This is my philosophy on literacy and its significance.

Literacy is a life skill.

Just like potty training, eating and dressing independently, a child must develop strong literacy skills to be a fully functioning adult and have a strong foundation for further education.

Literacy is a responsibility.

One of our civic duties is to raise responsible and motivated adults to ensure a free society and better future. A child who is prepared with effective literacy skills can help find solutions rather than be part of the problem.

Literacy is a privilege.

In our culture, literacy is encouraged and supported for everyone.  We are even free to choose what we learn and where we learn it.  That is not the case in other parts of the world.  

We must remain a literate society in order to protect this privilege, and to spread literacy to those who are not as fortunate.

Class Discussion

What do you think of my literacy philosophy?     



Want to add something?  

Don't be shy! Tell me in the comments.

Happy Homeschooling!

A Short Social Study on Literacy

Literacy from a social standpoint is more than a worthy cause.  It is a parental responsibility that if left unfulfilled has detrimental effects on society as a whole.  

Rule of Thumb:

 A free society is an educated society, and a peaceful world is a free world.

Class Discussion

Comment "agree" if you agree.  Explain if you disagree.

Happy Homeschooling!
Mrs. Redd

Saturday, February 15, 2014

3 Ways Art & Music Reinforce Literacy Skills

Growing Roots

 Literacy is the root that supplies the skills necessary for mastery in all other subjects, and mastery depends on Art and Music as skill reinforcement.

3 Ways Art and Music Encourage Literacy

1.  Sensory Involvement:  The more senses you incorporate, the better the chances of mastery by allowing multiple opportunities to experience the topic.

2.  Positive Association:  A joyful experience creates a positive connection which ups the odds of retention.

TIP:  We devote Wednesday as Art and Music because it is a midweek morale booster:
  • We start the week looking forward to Art & Music Day.
  • We finish the week revamped from the excitement of Art & Music Day.

3.  Real World Application:  Art and music are a part of every day life, so it makes sense to use them as a catalyst.

Class Discussion

My kids love clay and paint.  What are the favorite mediums in your home?  Share in the comments!

Happy Homeschooling!
Mrs. Redd

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Tuesday, February 11, 2014

7 Tips For Mastering Reading Fluency

Reading Fluency Subskills

I defined Reading Fluency as the ability to read smoothly and accurately while comprehending what is read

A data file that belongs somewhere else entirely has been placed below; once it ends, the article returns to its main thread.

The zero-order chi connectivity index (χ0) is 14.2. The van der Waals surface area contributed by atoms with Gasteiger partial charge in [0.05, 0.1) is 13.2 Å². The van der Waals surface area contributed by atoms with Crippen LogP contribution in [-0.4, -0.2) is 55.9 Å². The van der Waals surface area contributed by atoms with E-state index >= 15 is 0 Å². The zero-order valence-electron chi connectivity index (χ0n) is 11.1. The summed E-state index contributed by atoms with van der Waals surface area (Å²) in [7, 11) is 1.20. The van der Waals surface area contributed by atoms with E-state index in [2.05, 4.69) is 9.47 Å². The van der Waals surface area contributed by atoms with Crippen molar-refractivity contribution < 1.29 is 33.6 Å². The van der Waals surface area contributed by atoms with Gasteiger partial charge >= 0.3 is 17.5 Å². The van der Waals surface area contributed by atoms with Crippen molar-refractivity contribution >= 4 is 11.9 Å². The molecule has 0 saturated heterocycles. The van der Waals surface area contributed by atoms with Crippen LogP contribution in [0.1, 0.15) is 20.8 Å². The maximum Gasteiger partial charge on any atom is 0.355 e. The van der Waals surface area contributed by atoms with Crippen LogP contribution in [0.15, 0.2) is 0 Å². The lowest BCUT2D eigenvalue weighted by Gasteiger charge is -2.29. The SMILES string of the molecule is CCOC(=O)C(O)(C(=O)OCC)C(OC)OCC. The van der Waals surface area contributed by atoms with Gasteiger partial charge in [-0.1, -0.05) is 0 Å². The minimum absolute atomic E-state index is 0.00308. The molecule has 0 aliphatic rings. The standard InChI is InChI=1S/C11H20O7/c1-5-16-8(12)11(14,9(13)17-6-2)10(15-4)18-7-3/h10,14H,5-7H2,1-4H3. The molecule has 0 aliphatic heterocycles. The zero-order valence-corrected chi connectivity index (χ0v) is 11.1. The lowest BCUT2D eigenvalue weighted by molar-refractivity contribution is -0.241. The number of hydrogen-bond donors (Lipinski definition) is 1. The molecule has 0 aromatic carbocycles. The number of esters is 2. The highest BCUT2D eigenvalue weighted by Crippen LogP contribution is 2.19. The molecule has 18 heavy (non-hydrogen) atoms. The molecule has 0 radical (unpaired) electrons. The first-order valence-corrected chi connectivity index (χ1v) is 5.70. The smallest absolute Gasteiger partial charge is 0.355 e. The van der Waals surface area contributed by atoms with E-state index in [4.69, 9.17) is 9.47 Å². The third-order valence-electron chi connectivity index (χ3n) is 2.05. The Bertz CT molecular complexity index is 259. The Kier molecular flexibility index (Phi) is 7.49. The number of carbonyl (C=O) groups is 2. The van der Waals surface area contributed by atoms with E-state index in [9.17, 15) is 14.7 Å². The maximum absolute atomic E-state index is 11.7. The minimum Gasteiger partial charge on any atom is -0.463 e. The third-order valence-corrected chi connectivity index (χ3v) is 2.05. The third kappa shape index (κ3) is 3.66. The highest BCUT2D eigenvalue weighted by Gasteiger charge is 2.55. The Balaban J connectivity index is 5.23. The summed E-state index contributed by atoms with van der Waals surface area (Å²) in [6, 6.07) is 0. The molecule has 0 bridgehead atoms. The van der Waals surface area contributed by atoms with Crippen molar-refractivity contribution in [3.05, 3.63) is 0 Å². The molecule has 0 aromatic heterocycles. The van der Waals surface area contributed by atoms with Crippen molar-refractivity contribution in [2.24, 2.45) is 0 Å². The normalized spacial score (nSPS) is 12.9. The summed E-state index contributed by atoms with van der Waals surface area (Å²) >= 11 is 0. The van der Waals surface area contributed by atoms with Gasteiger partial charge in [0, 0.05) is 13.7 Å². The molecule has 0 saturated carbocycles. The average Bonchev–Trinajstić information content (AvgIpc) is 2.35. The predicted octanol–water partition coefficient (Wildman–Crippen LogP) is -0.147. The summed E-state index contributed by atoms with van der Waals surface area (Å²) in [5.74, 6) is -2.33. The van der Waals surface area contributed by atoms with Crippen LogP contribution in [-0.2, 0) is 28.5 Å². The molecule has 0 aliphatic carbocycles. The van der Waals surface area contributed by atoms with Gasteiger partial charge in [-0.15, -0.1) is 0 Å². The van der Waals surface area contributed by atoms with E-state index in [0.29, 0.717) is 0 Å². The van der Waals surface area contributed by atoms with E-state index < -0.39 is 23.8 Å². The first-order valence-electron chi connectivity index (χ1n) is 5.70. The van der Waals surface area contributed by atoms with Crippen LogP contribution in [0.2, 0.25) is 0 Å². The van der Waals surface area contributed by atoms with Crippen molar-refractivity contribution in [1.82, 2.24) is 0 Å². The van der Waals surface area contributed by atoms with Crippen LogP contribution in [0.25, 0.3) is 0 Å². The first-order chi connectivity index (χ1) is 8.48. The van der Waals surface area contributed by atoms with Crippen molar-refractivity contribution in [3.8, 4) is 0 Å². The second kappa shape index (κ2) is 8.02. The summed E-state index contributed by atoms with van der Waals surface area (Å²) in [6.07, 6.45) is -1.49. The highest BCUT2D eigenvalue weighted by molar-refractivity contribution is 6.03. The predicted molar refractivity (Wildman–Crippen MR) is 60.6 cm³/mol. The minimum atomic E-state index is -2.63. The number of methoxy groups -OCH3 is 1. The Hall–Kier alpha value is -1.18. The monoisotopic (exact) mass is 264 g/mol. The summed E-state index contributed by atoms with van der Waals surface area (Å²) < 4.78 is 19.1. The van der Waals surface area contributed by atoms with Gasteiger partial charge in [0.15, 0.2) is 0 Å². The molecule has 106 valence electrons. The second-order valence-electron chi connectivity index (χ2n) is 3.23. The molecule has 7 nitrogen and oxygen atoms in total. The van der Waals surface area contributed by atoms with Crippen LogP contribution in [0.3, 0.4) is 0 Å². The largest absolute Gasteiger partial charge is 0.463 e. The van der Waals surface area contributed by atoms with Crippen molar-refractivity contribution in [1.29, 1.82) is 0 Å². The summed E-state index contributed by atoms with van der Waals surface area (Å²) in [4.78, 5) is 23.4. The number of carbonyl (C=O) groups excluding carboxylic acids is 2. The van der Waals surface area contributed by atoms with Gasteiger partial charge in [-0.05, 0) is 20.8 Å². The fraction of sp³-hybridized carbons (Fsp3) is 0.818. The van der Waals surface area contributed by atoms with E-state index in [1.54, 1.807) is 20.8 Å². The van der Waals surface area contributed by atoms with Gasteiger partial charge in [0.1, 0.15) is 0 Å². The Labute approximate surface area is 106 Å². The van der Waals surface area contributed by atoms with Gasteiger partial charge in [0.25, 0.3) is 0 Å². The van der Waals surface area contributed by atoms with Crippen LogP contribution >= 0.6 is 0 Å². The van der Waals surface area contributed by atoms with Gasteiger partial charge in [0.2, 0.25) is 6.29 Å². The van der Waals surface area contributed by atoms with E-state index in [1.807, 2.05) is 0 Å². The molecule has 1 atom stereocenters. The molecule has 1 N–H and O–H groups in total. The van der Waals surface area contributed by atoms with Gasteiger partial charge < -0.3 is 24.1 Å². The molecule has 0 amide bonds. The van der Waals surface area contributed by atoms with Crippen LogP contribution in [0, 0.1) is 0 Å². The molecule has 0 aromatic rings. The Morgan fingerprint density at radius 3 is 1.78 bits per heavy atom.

In order to master a concept, we must break it down into its basic components.  The underlying skills of Reading Fluency are:

  • Reading with confidence
  • Voice inflection
  • Phonetic awareness

7 Tips For Mastering Reading Fluency

1.  Read aloud-both of you.

Read to your child every day, as often as possible.  Read them books they love, introduce new ones you think they will enjoy, and have them read to you. 

2.  Speak properly.

Hold meaningful conversations with your child, even very young ones will try.  Speak clearly and in complete sentences, and expect the same in return.  Your toddler may not be able to yet, but it won't take long if you are consistent.

3.  Point out punctuation.

It will take a few times, but soon they will be pausing at commas and getting excited at exclamation points.  

4.  Have a mood swing.

Maybe not literally. Being a tad dramatic with emotions and the tone of the story will not only demonstrate putting feeling into the words, but it will also aid in comprehension.

5.  Teach phonics, not sight words.

Teaching a child to memorize a word does not help them with new words they encounter, knowing how the sounds work together to form words, does.   

6.  Write regularly.

Writing reinforces reading and vice verse.  

7.  Make positive associations with reading and writing.

Read books about topics that interest your child, and be enthusiastic every time they bring you a book.  It only takes a minute to read a short children's book.  Keep them stocked in reading material also.

Class Discussion

Do you have a struggling or reluctant reader? Share your concerns in the comments and I'll help you find solutions!

Happy Homeschooling!
Mrs. Redd

Monday, February 10, 2014

5 Literacy Skills to Master For Math Success

Do I Really Want to Know?

We all love it when our kids tell us we have hit a home run with an idea.  But what about when we just know they aren't going to like something we have to cover?